Chalcogenide glass is a type of covalently bonded glass that contains certain chemicals called "chalcogens." It sees extensive use in optical parts that cover the mid-infrared wavelengths of light.
Thanks to the efforts of researchers at the Universite Laval (UL), 3D printers may produce the difficult-to-manufacture glass. With further improvements, they may one day make complicated glass parts and optical fibers.
The ability to 3D-print chalcogenide glass will help drive down the cost of producing biomedical devices, sensors, and telecommunication parts. It also makes it possible to manufacture new types of those gadgets.
The UL's Centre d'Optique, Photonique et Laser (COPL) institute conducted the study. Led by author Patrick Larochelle, the researchers took a commercial 3D printer and altered it to extrude glass instead of the usual plastic polymers.
Larochelle's team borrowed ideas from fused deposition modeling. In that approach, the 3D printer melts a plastic filament, then extrudes layer upon layer of the material to create a highly detailed product.
“3D printing of optical materials will pave the way for a new era of designing and combining materials to produce the photonic components and fibers of the future,” explained UL researcher Yannick Ledemi, who assisted Larochelle and the others. “This new method could potentially result in a breakthrough for efficient manufacturing of infrared optical components at a low cost.”
Most types of glass require exposure to high temperatures before they begin to soften. Outright melting the material takes even more heat and energy.
However, chalcogenide glass happens to grow softer at a lower temperature than other counterparts. The UL-COPL researchers took advantage of this unique property to make it possible to extrude the glass.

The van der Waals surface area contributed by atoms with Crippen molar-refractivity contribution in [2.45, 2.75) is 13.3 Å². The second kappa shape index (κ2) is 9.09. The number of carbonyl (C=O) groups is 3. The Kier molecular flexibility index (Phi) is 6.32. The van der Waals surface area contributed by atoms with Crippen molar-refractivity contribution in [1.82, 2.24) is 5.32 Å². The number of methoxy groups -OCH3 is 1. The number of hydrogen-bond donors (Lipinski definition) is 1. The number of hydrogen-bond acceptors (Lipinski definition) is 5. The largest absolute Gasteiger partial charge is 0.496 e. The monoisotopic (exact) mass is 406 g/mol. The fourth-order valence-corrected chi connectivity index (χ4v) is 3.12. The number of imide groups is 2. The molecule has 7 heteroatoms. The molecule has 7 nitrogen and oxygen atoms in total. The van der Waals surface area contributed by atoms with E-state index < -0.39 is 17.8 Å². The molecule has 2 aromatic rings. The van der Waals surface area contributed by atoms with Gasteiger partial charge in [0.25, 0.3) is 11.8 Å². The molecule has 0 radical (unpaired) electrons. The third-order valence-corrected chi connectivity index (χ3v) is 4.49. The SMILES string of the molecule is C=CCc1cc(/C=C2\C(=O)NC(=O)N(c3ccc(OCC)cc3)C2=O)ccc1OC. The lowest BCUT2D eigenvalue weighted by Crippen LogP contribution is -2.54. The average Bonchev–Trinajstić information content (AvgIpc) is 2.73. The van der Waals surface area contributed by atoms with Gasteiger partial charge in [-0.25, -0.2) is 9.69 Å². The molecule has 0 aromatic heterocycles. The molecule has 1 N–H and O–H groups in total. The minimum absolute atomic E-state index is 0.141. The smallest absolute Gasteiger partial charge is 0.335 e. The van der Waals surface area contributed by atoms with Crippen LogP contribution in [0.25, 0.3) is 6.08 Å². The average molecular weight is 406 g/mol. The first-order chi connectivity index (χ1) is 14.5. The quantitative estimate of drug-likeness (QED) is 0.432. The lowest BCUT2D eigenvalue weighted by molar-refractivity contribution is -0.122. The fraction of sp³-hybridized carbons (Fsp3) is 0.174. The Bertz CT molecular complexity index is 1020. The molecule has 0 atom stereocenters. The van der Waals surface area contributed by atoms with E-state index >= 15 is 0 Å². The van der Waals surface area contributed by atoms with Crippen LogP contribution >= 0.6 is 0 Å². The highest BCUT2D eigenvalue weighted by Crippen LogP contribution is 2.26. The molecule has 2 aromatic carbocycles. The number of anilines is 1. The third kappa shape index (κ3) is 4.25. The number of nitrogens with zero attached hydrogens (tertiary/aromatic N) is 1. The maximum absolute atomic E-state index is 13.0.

Their baseline commercial 3D printer achieved a maximum extruding temperature of 500 F (260 C). They modified the device so that it reached 626 F (330 C) during the extrusion process, hot enough to melt chalcogenide glass.
Their next step was creating chalcogenide glass filaments with dimensions that matched those of the commercial plastic ones fed into their modified 3D printer.
Last but not least, they wrote programs for the printer to create two samples out of chalcogenide glass. The device succeeded in printing out the complex shapes. (Related: New “living” tattoos are made with a 3D printer, respond to changes in the environment.)
Ledemi explained that his team's technique took full advantage of the softer property of chalcogenide glass. They are currently investigating the possibility of using other methods to print harder types of glass.
A printer with the ability to create products made from harder glass may open the door to 3D printing of parts that use more than one material. Such additive manufacturing devices will feature new extrudes, and they will use glass and specialized polymers to make items that perform multiple roles.
Glass-compatible 3D printers may also produce fiber preforms with complicated shapes, more than one ingredient, or both. The printers may churn out large volumes of the preforms or infrared glass parts at a lower cost than current industrial processes.
“3D printed chalcogenide-based components would be useful for infrared thermal imaging for defense and security applications,” Ledemi proposed. “They would also enable sensors for pollutant monitoring, biomedicine and other applications where the infrared chemical signature of molecules is used for detection and diagnosis.”
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